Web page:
We chant the Ordinary of the Mass in Latin (and Greek) every First Sunday. Our younger priests are adding Latin to the Mass as they go. I think we’ll eventually end up with a Latin OF at the choir service. That’s what I’d like to see — both forms, side by side. They will nourish each other, I do believe.

    As far as my competence in Latin, my teachers did their best (2 years of Latin in high school, 2 in college – 3 years of Classical Greek in college. That’s in addition to 10 years of German, 1 year of Scots Gaelic, and 1 semester of Old Norse.) I can still read my Horace and my Caesar. I am rusty so I am no longer able to translate unfamiliar prayers from English to Latin. But, as I noted, you do not need to do that in the Mass. It’s an entirely different issue to translate and/or understand familiar prayers back the other way.

    I was chanting in Latin at age 6 (in a “nosebleed high” Episcopal Church). When I was young and living at home, whenever our family travelled in the Caribbean, we always went to Catholic Mass when an Anglican church was unavailable. I knew most of the old Latin Mass by heart from all our travels, I’m a bit out of form but have no trouble following along when we do attend the EF. I know all the Marian antiphons and the entire Ordinary in the OF by heart.

    I don’t use the missal, don’t need it, I was just pointing out that it is readily available to those who are unfamiliar with the Latin, while they learn it as they go. If you go every Sunday, you pick it up quickly. Repetitio mater memoriae, and all that.

  27. Henry Edwards says:

    Subvet,

    I’ve read through the posts in this thread, and was unable to find any criticism of the ordinary form of the Latin rite.

    Given the vigor of your reaction, it might be of interest in know what you were referring to. Another thread, another site?

  28. TJerome says:

    subvet, please take a deep breath, read Sacrosanctum Concilium in terms of what it says about the use of Latin, and then come back to us. Tom

  29. Henry Edwards says:

    American Mother,

    Wow, I’m really bowled over by your linguistic experience. I myself feel a need to glance at the Liturgy of the Hours in English as I pray the Liturgia Horarum in Latin daily. Whereas, when I attend OF Mass (several times weekly) I take an OF Latin-English missal to follow the Latin as I hear the English, to know what the English is supposed to say.

    Everyone here at WDTPRS knows about the orations in English, but the 80 Latin prefaces in the OF may be even less well served by their English translations. So it’s great sport to anticipate which preface the celebrant will use–for instance, there are 6 possibilities for an ordinary daily Mass (not a feast or commemoration) in ordinary time–will use in order to flip to the appropriate Latin-English facing pages quickly enough to see what it’s supposed to say.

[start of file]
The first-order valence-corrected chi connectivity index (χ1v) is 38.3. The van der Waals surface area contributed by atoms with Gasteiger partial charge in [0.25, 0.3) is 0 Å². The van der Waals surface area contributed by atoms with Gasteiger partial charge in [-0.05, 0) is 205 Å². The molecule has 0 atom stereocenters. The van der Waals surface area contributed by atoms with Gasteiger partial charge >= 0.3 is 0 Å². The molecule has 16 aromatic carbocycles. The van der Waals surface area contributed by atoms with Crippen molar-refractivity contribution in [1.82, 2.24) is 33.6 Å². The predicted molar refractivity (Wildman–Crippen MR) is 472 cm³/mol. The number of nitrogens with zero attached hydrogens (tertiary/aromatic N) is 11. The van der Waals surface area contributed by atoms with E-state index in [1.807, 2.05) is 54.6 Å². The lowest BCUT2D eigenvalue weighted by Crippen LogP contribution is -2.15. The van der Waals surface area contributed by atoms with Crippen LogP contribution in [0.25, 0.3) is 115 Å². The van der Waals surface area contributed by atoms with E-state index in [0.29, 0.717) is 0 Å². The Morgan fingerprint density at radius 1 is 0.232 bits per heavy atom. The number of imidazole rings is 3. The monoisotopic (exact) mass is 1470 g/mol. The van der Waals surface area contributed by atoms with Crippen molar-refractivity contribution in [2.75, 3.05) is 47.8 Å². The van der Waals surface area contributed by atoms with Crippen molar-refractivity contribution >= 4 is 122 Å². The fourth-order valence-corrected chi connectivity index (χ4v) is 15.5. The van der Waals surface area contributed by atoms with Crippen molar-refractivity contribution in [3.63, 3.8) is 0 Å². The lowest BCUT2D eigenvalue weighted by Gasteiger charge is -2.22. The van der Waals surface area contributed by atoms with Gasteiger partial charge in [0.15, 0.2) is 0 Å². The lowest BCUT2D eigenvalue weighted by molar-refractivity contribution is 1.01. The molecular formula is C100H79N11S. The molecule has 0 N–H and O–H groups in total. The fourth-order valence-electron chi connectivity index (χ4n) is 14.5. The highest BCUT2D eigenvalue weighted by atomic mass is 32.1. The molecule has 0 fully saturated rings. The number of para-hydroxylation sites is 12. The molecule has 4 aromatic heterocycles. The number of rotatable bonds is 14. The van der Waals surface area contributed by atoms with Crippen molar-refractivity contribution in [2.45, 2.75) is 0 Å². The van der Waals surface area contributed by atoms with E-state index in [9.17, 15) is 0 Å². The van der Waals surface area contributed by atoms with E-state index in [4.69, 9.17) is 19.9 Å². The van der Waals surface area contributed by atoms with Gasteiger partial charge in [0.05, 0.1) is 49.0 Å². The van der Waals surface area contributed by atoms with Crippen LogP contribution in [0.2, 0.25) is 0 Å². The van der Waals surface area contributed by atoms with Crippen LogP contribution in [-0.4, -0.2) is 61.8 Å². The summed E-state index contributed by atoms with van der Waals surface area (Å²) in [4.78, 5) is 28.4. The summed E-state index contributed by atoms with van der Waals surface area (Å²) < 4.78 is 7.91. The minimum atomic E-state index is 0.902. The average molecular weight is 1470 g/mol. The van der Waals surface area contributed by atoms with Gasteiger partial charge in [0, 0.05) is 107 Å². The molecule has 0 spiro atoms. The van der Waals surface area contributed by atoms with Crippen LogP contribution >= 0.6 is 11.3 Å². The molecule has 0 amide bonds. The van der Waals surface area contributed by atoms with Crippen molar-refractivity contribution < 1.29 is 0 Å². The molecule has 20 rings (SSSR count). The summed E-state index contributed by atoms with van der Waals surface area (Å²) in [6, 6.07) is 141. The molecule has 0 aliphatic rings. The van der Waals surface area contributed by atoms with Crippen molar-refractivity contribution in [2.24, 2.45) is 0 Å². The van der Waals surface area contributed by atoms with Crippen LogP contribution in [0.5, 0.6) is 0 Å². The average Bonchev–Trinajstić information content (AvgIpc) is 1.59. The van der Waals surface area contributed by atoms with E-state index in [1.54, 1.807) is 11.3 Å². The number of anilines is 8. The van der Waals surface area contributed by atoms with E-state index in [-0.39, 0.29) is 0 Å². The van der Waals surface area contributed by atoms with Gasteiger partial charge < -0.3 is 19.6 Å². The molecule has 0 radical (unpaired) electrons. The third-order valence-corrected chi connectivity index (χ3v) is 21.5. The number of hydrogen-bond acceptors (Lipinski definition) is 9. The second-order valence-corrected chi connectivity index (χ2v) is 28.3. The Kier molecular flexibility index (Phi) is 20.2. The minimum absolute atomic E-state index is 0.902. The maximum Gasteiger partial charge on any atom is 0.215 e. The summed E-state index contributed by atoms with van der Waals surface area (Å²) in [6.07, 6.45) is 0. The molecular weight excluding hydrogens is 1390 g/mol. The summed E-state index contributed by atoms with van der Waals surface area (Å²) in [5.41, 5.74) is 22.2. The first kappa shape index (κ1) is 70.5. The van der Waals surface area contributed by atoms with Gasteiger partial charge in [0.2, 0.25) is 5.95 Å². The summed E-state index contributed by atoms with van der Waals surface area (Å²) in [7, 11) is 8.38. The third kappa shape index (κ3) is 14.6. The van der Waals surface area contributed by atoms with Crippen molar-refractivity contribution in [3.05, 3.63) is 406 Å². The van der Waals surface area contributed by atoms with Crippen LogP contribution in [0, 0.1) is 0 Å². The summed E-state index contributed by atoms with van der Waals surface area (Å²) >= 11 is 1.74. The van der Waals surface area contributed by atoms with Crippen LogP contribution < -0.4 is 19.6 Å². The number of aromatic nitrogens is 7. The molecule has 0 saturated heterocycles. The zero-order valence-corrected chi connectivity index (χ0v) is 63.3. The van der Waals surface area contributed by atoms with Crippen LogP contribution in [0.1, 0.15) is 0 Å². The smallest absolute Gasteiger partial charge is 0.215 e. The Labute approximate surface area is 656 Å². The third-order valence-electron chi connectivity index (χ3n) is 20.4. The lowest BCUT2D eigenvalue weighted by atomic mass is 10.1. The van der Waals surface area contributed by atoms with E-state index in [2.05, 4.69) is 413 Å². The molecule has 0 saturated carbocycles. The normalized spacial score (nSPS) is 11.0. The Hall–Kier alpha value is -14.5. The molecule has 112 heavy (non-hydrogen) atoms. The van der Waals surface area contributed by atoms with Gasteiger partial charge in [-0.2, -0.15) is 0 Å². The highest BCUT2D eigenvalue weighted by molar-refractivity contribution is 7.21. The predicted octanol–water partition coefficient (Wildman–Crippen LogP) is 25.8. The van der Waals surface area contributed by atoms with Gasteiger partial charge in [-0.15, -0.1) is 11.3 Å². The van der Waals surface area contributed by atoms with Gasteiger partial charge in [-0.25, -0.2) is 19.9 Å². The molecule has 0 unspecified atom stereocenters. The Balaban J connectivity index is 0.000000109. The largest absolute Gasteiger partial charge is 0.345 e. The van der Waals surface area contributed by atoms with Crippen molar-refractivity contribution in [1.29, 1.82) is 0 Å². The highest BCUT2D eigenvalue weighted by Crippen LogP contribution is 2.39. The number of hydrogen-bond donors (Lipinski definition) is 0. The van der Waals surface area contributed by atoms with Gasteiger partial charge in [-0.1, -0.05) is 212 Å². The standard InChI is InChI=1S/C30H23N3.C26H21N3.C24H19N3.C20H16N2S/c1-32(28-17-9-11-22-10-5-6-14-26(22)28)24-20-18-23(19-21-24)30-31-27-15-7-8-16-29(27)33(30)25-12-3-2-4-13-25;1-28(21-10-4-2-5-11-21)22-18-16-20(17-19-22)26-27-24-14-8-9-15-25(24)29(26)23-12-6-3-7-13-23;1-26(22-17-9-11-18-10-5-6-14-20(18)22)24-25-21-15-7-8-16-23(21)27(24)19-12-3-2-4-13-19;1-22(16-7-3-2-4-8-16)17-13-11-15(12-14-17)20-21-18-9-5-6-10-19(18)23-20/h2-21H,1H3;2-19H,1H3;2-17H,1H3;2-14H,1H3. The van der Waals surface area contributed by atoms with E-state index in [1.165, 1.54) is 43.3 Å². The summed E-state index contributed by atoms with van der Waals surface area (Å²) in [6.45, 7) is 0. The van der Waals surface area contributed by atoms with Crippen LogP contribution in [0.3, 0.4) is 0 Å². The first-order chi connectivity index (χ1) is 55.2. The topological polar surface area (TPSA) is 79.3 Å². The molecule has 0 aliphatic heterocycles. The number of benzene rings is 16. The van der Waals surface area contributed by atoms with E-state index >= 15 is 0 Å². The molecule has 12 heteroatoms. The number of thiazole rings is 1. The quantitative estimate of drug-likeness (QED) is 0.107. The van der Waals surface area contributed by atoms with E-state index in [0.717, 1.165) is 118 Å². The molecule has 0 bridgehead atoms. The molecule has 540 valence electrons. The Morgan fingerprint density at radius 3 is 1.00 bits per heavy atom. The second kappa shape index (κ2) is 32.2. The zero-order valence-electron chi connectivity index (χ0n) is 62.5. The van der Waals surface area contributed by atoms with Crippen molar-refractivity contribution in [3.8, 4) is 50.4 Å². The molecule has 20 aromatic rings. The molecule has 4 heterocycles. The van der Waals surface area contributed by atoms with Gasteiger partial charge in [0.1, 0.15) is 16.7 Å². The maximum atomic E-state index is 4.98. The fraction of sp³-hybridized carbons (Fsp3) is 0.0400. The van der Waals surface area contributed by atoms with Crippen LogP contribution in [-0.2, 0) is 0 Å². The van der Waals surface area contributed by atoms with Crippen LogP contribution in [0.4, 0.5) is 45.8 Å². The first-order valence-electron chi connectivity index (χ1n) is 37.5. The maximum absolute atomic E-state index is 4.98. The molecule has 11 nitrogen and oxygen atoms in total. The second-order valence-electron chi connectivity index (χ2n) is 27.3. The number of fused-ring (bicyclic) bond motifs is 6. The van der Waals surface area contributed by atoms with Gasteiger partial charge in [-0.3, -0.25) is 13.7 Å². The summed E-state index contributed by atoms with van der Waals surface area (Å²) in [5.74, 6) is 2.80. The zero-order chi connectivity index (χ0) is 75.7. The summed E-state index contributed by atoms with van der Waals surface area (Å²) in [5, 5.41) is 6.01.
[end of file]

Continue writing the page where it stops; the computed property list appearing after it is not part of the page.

30. An American Mother says:

    Like I said, I only know the Ordinary and the Antiphons by heart. I certainly don’t know all the propers, or the Book of Hours! I don’t even know those in English.

    If I went to the EF Mass on any sort of a regular basis, I’d be wearing the book out. I still have my old L-E Missal that I hauled around as a child, and you’re right, you have to do a good deal of flipping back and forth. But I was able to manage fairly well when I attended the EF.

    But this is not rocket science, and any reasonably well-educated person can learn to follow along with the EF. (It’s a general feeling in my family that my undergraduate education was something of a waste of time. One can’t earn a living with a smattering of various languages, although I suppose I could have taught German. But I did enjoy myself, very much, and language work is never really wasted. You can always use it for something.)

  31. joan ellen says:

    I like both the OF and EF forms, the EF more, especially because I love the Latin. Since the OF is offered mostly in English and not in Latin, as at EWTN, I was frustrated.

    I went from participating in the OF in English, to participating interiorly and being silent, to recently deciding to make some business card size OF Latin Mass Cards…joined with a little safety pin or yarn in a punched hole…since I yet need help sheets. These cards have: In nomine Patris…, Et cum Spiritu tuo, the Kyrie, Sursum Corda, Sanctus, Gloria, Credo, Pater Noster, Agnus Dei, and Domine, non sum dignus… I softly say the Latin while I also concentrate on where the others are in the English. It blends, and also helps me to know the Latin/English translation better.

    My Pastor says that I can give them to others as long as they ask for them.